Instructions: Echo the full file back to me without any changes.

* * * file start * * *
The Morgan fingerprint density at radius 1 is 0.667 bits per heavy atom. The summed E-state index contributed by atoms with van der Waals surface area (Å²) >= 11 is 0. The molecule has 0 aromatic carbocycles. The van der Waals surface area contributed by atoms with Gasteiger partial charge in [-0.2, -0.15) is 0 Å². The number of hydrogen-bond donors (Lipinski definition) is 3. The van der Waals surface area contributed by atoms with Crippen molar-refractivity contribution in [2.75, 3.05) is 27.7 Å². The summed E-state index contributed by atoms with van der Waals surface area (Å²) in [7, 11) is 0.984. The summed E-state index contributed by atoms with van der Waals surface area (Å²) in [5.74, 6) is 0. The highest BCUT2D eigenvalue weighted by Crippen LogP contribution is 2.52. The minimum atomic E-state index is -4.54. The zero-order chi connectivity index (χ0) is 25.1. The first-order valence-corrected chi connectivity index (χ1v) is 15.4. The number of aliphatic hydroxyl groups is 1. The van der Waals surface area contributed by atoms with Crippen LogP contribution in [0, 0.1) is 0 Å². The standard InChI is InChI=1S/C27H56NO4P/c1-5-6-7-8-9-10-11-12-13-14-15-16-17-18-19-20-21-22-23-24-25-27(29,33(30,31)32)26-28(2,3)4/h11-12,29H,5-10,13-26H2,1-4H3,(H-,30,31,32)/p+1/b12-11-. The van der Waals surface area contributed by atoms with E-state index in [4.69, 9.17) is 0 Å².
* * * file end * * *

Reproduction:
The Morgan fingerprint density at radius 1 is 0.667 bits per heavy atom. The summed E-state index contributed by atoms with van der Waals surface area (Å²) >= 11 is 0. The molecule has 0 aromatic carbocycles. The van der Waals surface area contributed by atoms with Gasteiger partial charge in [-0.2, -0.15) is 0 Å². The number of hydrogen-bond donors (Lipinski definition) is 3. The van der Waals surface area contributed by atoms with Crippen molar-refractivity contribution in [2.75, 3.05) is 27.7 Å². The summed E-state index contributed by atoms with van der Waals surface area (Å²) in [7, 11) is 0.984. The summed E-state index contributed by atoms with van der Waals surface area (Å²) in [5.74, 6) is 0. The highest BCUT2D eigenvalue weighted by Crippen LogP contribution is 2.52. The minimum atomic E-state index is -4.54. The zero-order chi connectivity index (χ0) is 25.1. The first-order valence-corrected chi connectivity index (χ1v) is 15.4. The number of aliphatic hydroxyl groups is 1. The van der Waals surface area contributed by atoms with Crippen LogP contribution in [0, 0.1) is 0 Å². The standard InChI is InChI=1S/C27H56NO4P/c1-5-6-7-8-9-10-11-12-13-14-15-16-17-18-19-20-21-22-23-24-25-27(29,33(30,31)32)26-28(2,3)4/h11-12,29H,5-10,13-26H2,1-4H3,(H-,30,31,32)/p+1/b12-11-. The van der Waals surface area contributed by atoms with E-state index in [4.69, 9.17) is 0 Å².